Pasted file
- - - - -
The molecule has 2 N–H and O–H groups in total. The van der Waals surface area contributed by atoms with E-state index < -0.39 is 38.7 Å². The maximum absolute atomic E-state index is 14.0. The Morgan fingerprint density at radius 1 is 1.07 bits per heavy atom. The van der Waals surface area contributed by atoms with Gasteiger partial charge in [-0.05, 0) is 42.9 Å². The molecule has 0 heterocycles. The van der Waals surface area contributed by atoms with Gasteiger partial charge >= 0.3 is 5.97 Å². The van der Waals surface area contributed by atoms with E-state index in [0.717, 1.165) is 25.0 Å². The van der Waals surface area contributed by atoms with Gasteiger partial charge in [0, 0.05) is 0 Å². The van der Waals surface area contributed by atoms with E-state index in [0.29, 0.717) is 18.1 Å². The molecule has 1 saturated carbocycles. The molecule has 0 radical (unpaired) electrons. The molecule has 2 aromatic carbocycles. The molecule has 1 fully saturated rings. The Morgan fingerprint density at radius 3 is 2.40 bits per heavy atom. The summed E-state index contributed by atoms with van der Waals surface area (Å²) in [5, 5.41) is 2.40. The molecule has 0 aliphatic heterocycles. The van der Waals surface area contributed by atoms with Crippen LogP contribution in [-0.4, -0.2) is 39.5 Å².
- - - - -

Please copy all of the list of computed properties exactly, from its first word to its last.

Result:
The molecule has 2 N–H and O–H groups in total. The van der Waals surface area contributed by atoms with E-state index < -0.39 is 38.7 Å². The maximum absolute atomic E-state index is 14.0. The Morgan fingerprint density at radius 1 is 1.07 bits per heavy atom. The van der Waals surface area contributed by atoms with Gasteiger partial charge in [-0.05, 0) is 42.9 Å². The molecule has 0 heterocycles. The van der Waals surface area contributed by atoms with Gasteiger partial charge >= 0.3 is 5.97 Å². The van der Waals surface area contributed by atoms with E-state index in [0.717, 1.165) is 25.0 Å². The van der Waals surface area contributed by atoms with Gasteiger partial charge in [0, 0.05) is 0 Å². The van der Waals surface area contributed by atoms with E-state index in [0.29, 0.717) is 18.1 Å². The molecule has 1 saturated carbocycles. The molecule has 0 radical (unpaired) electrons. The molecule has 2 aromatic carbocycles. The molecule has 1 fully saturated rings. The Morgan fingerprint density at radius 3 is 2.40 bits per heavy atom. The summed E-state index contributed by atoms with van der Waals surface area (Å²) in [5, 5.41) is 2.40. The molecule has 0 aliphatic heterocycles. The van der Waals surface area contributed by atoms with Crippen LogP contribution in [-0.4, -0.2) is 39.5 Å².